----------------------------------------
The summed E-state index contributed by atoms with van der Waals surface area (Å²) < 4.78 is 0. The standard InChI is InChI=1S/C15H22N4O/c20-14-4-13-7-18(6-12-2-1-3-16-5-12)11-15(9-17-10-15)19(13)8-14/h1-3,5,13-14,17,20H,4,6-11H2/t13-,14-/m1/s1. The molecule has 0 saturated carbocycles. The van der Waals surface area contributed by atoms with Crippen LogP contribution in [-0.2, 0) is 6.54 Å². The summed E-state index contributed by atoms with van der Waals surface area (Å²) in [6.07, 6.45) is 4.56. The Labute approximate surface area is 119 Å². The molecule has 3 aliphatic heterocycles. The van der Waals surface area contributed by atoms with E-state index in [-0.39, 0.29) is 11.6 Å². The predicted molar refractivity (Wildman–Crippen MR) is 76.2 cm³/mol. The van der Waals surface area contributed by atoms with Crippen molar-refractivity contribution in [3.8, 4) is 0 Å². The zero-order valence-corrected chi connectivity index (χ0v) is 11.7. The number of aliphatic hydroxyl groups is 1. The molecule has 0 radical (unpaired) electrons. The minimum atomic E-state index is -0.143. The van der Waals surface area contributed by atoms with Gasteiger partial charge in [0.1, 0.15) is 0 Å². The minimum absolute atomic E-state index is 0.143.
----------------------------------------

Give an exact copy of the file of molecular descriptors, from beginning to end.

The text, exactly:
The summed E-state index contributed by atoms with van der Waals surface area (Å²) < 4.78 is 0. The standard InChI is InChI=1S/C15H22N4O/c20-14-4-13-7-18(6-12-2-1-3-16-5-12)11-15(9-17-10-15)19(13)8-14/h1-3,5,13-14,17,20H,4,6-11H2/t13-,14-/m1/s1. The molecule has 0 saturated carbocycles. The van der Waals surface area contributed by atoms with Crippen LogP contribution in [-0.2, 0) is 6.54 Å². The summed E-state index contributed by atoms with van der Waals surface area (Å²) in [6.07, 6.45) is 4.56. The Labute approximate surface area is 119 Å². The molecule has 3 aliphatic heterocycles. The van der Waals surface area contributed by atoms with E-state index in [-0.39, 0.29) is 11.6 Å². The predicted molar refractivity (Wildman–Crippen MR) is 76.2 cm³/mol. The van der Waals surface area contributed by atoms with Crippen molar-refractivity contribution in [3.8, 4) is 0 Å². The zero-order valence-corrected chi connectivity index (χ0v) is 11.7. The number of aliphatic hydroxyl groups is 1. The molecule has 0 radical (unpaired) electrons. The minimum atomic E-state index is -0.143. The van der Waals surface area contributed by atoms with Gasteiger partial charge in [0.1, 0.15) is 0 Å². The minimum absolute atomic E-state index is 0.143.